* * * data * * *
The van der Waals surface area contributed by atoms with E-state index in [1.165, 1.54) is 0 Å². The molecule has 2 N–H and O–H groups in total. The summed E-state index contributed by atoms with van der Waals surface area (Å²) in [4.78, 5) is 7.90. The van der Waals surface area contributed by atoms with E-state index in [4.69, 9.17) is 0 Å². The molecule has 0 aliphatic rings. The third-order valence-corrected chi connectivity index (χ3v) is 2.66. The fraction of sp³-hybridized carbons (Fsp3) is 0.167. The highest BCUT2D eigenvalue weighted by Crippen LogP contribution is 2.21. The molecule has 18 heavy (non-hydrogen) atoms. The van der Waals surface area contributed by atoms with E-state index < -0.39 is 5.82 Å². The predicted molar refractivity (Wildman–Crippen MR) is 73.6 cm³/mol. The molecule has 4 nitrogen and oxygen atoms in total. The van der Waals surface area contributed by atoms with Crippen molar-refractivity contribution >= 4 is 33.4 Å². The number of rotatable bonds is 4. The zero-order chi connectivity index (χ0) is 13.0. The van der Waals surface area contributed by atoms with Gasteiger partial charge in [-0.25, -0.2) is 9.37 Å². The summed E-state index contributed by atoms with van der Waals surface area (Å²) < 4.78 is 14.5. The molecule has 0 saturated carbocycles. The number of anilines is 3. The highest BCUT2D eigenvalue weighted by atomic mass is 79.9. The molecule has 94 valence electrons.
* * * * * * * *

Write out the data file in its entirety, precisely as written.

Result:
The van der Waals surface area contributed by atoms with E-state index in [1.165, 1.54) is 0 Å². The molecule has 2 N–H and O–H groups in total. The summed E-state index contributed by atoms with van der Waals surface area (Å²) in [4.78, 5) is 7.90. The van der Waals surface area contributed by atoms with E-state index in [4.69, 9.17) is 0 Å². The molecule has 0 aliphatic rings. The third-order valence-corrected chi connectivity index (χ3v) is 2.66. The fraction of sp³-hybridized carbons (Fsp3) is 0.167. The highest BCUT2D eigenvalue weighted by Crippen LogP contribution is 2.21. The molecule has 18 heavy (non-hydrogen) atoms. The van der Waals surface area contributed by atoms with E-state index < -0.39 is 5.82 Å². The predicted molar refractivity (Wildman–Crippen MR) is 73.6 cm³/mol. The molecule has 4 nitrogen and oxygen atoms in total. The van der Waals surface area contributed by atoms with Crippen molar-refractivity contribution >= 4 is 33.4 Å². The number of rotatable bonds is 4. The zero-order chi connectivity index (χ0) is 13.0. The van der Waals surface area contributed by atoms with Gasteiger partial charge in [-0.25, -0.2) is 9.37 Å². The summed E-state index contributed by atoms with van der Waals surface area (Å²) < 4.78 is 14.5. The molecule has 0 saturated carbocycles. The number of anilines is 3. The highest BCUT2D eigenvalue weighted by atomic mass is 79.9. The molecule has 94 valence electrons.